A new scientific study shows extinction rates are much higher than normal, but technology and innovation provide hope for conservation.
This week, SavingSpecies president, Dr. Stuart Pimm, announced the publication of a highly significant scientific paper in the journal Science, May 30th. The paper reports on the current loss of biodiversity. It presents a dramatically increased estimate of the rate of human-caused extinctions. It also describes the use of new technology for the conservation of biodiversity.
The review of the biodiversity of eukaryote species and their extinction rates, distributions, and protection in this paper is a contribution toward the global assessment of knowledge on biodiversity, which will commence in 2015. This assessment is a principal function of the Intergovernmental Platform on Biodiversity and Ecosystem Services (IPBES), and will be important in evaluating progress toward the Convention on Biological Diversity’s Aichi Targets of the Strategic Plan for Biodiversity 2011 – 2020.
The article is the result of four years of work by scientists across three continents, including co-author Dr. Clinton Jenkins, who serves as Vice President of SavingSpecies. The paper represents a milestone in conservation science. The key findings are:
current extinction rates are 1,000 times the natural rate, higher than previously estimated,
scientists know more than ever before about where the at-risk species are, and
new technologies make it easier to find and monitor species and focus conservation actions more efficiently.
While the higher estimate of extinction rate is alarming, the scientists offer good news as well. The authors detail how the species observations of millions of amateur citizen scientists and new technologies, such as those used by SavingSpecies, are helping scientists and conservation professionals. Today, it is easier to monitor biodiversity trends, populations of endangered species, and fragmentation of vital habitat. The technologies include crowd-sourced databases of species with GIS positional data, and satellite imagery to create maps of biodiversity density and species’ populations. And a continued expansion of the many recently created online databases, combining them with new global data sources on changing land and ocean use and with increasingly crowd-sourced data on species’ distributions, including the use of smartphone apps, will make further progress on assessing biodiversity possible.
“But we now have the technology to pinpoint precisely where to aim limited conservation resources to do the most good for the least cost,” said Stuart Pimm.
Clinton Jenkins, currently a visiting professor of ecology and conservation at a Brazilian university, has developed highly detailed biodiversity maps, showing where the variety of species are most concentrated. These maps make clear where the priority areas for conservation should be.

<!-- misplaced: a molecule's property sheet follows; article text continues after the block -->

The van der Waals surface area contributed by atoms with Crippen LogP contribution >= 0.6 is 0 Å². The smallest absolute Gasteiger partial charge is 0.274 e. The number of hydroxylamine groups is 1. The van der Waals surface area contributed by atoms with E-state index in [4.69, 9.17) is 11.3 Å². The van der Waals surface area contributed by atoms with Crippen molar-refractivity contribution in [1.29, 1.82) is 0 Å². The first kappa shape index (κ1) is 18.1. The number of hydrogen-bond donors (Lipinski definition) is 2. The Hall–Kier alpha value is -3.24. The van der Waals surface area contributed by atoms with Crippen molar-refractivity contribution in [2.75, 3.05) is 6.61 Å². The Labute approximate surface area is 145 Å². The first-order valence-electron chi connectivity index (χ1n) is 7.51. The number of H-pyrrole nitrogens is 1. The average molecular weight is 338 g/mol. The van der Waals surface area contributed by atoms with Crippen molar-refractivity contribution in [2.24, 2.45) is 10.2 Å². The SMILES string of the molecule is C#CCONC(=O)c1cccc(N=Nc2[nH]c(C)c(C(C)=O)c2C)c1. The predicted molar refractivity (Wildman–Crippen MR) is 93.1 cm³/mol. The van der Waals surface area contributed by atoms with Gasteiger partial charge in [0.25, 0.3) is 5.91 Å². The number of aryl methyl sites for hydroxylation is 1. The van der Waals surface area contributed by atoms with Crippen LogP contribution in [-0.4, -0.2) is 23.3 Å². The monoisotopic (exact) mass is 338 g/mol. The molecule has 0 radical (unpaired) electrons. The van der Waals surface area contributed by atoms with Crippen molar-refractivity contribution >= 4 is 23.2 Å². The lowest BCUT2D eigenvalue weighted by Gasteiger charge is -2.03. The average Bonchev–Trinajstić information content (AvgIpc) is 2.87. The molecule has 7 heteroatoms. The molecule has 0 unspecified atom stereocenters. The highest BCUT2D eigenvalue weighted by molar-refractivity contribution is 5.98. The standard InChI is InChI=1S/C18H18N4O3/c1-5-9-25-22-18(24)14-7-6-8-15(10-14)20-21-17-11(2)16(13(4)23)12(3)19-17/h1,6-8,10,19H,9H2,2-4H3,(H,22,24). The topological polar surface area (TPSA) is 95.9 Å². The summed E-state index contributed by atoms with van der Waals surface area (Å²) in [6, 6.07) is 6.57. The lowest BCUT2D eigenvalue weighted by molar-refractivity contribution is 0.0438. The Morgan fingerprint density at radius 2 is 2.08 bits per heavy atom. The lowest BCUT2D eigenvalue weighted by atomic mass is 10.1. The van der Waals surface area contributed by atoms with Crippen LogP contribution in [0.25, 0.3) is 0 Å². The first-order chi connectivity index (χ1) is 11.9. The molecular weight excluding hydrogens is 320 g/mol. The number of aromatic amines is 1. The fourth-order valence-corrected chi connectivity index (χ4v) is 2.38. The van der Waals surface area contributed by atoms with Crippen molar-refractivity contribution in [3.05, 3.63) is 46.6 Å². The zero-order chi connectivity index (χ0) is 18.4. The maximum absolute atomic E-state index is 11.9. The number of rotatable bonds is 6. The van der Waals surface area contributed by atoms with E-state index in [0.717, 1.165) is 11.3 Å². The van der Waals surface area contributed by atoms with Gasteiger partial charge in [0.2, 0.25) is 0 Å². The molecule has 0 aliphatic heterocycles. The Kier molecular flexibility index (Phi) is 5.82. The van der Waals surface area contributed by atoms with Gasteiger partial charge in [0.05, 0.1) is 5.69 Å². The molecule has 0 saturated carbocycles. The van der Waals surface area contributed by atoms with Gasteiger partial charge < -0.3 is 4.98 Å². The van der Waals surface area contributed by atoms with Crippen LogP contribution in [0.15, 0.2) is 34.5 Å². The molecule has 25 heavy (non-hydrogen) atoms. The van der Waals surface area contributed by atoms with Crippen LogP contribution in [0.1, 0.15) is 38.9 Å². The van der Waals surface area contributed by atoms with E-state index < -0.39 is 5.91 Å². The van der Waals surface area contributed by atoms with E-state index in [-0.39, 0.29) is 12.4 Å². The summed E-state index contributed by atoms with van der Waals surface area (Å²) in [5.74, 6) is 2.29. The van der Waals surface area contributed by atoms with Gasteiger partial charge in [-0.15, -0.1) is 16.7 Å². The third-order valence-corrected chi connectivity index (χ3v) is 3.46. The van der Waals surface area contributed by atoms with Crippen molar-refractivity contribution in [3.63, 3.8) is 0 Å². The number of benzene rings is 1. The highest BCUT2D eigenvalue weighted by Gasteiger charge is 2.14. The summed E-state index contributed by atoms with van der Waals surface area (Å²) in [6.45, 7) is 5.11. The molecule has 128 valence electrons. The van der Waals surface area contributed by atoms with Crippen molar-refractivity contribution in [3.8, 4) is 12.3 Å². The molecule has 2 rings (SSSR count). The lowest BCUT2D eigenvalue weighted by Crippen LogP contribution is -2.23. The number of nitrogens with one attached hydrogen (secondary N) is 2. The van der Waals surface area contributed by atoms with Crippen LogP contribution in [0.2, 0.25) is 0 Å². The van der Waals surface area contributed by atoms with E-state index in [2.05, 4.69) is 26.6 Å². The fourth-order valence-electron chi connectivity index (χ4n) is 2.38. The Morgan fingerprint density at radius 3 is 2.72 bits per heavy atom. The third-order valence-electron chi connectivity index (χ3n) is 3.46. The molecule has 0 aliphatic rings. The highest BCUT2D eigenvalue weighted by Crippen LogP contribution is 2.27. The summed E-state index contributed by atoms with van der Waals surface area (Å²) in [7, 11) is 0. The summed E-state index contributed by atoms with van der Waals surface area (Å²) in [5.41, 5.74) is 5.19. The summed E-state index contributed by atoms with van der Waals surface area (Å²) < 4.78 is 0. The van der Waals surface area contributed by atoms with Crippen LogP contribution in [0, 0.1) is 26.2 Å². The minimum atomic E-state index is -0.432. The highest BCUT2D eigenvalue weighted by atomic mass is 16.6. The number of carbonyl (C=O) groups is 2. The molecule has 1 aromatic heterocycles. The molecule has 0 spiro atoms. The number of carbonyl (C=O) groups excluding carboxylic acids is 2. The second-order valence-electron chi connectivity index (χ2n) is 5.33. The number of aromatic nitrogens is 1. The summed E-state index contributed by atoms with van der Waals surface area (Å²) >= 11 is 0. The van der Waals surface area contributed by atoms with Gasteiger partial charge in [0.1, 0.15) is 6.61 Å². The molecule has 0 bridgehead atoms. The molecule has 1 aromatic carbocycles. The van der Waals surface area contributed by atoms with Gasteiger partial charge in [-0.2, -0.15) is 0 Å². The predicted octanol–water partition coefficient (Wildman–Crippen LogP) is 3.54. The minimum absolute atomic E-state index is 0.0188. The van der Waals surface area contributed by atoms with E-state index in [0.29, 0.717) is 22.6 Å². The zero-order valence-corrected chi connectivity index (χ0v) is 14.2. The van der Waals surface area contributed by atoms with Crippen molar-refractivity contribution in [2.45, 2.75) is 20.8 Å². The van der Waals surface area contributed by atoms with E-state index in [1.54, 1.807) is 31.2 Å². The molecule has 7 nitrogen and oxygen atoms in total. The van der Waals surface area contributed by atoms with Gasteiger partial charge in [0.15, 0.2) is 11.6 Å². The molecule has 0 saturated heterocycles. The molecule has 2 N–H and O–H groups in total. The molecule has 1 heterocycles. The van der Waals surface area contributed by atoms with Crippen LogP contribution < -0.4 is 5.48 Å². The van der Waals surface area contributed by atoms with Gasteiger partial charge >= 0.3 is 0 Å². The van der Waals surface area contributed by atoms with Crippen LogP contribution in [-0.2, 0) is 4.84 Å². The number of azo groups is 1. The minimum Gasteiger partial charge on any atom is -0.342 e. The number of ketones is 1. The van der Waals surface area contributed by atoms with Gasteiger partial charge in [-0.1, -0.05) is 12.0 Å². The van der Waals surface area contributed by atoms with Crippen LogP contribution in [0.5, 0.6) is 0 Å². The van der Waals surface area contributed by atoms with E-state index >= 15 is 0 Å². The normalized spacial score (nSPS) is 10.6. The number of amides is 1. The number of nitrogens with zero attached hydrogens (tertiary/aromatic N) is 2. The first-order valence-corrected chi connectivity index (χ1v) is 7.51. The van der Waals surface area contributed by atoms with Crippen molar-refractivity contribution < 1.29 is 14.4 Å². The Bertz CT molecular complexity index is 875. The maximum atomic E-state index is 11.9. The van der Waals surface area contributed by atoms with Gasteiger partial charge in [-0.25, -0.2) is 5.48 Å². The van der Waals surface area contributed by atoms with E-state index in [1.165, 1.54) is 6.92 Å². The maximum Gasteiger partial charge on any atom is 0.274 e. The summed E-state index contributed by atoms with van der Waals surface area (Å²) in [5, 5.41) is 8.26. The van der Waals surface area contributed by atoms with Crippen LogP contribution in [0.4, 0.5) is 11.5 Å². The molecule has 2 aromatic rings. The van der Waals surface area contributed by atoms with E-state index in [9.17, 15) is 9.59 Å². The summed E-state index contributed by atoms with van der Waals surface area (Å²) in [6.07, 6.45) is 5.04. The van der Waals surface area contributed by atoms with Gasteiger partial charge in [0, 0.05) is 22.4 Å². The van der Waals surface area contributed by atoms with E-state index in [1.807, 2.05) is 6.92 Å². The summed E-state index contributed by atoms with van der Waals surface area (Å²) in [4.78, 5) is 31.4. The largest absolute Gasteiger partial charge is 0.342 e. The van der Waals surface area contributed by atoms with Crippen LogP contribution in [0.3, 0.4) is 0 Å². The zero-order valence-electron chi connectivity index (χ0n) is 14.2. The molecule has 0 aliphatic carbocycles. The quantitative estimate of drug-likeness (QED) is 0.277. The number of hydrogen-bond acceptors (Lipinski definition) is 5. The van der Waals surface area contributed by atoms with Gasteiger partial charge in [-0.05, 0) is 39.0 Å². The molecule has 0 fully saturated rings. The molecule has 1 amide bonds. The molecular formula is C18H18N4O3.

Jenkins said, “This new study brings to light how serious the extinction crisis is, but it also points toward solutions. It shows where biodiversity is, where the at-risk species concentrate, and highlights how advanced technologies can help focus research and conservation efforts. Through the BiodiversityMapping website, we provide the maps and data on biodiversity patterns in an open way such that educators, researchers, and conservationists can apply it in their own efforts.”
Pimm added: “This is how SavingSpecies works each day, identifying fragmented forests for the most at-risk species of plants and animals and reconnecting forests that provide their habitat. It is both cost-efficient and effective.”
More background information on the current human-caused extinctions — some call it the 6th mass extinction — can be found in the documentary ‘Call of Life’. Although unsettling, it provides insights in not only the crisis in nature, but also in human nature.
Call of Life
Call of Life is the first feature-length documentary to fully investigate the growing threat posed by the rapid and massive loss of biodiversity on the planet. Featuring leading scientists, social scientists, environmentalists and others, the film explores the scope, the causes, and the predicted global impact of a mass extinction occurring on a scale not seen since the disappearance of the dinosaurs 65 million years ago.
(Source: Pangeality Productions on Vimeo)
(Source: SavingSpecies press release, 29.05.2014; Duke University environment news, 29.05.2014; Science — ‘The biodiversity of species and their rates of extinction, distribution, and protection’, 30.05.2014)